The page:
After more than an hour in the cinder-block meeting room talking about accidentally killing his daughter, Balta looks tired. Six years in prison have taken a toll. Nobody would mistake him for a little boy now.
During his time behind bars, Balta has earned his GED and now helps other inmates study for the exam. He does carpentry and has crafted an elaborate wooden dollhouse for a niece. He goes months without hearing from anyone on the outside. (As part of his sentence, he is forbidden from contacting the Bashford family.)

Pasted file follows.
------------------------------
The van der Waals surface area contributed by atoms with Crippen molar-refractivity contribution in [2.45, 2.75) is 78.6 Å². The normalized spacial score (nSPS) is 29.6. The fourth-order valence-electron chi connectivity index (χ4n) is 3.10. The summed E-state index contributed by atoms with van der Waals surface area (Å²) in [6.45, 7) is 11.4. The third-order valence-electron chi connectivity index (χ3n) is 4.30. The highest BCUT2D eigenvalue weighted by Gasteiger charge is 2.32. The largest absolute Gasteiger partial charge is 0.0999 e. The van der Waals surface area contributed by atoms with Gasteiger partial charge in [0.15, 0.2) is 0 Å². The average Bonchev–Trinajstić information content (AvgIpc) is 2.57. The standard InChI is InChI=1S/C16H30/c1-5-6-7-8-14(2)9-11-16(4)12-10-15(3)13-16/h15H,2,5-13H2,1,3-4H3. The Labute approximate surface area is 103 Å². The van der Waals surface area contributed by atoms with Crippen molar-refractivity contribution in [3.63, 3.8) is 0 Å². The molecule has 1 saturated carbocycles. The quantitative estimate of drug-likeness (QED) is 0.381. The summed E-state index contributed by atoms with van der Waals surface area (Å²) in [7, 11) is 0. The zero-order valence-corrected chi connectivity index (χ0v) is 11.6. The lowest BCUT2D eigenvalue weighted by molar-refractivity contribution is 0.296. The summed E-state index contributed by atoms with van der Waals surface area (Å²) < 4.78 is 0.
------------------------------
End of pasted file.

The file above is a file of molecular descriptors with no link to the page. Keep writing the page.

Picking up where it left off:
Florida Department of Corrections
Antonio Balta has spent the past five years at Sumter Correctional Institution in Bushnell, Florida. When he gets out, he'll likely be deported.
His cell is lined with photos of Veronika. He says he thinks of her every day. "Every time I see kids on TV, I think about holding her," he says. "She would be 7 now. I think about what she would look like and what we would be doing for her birthday."
A prison administrator lets Balta know it's time to go. He walks slowly through narrow halls toward the prison yard. The hot summer sun blazes in through the door frame. Balta pauses for a moment before stepping outside.
There are 14 years left on his sentence, but he'll never get out of prison.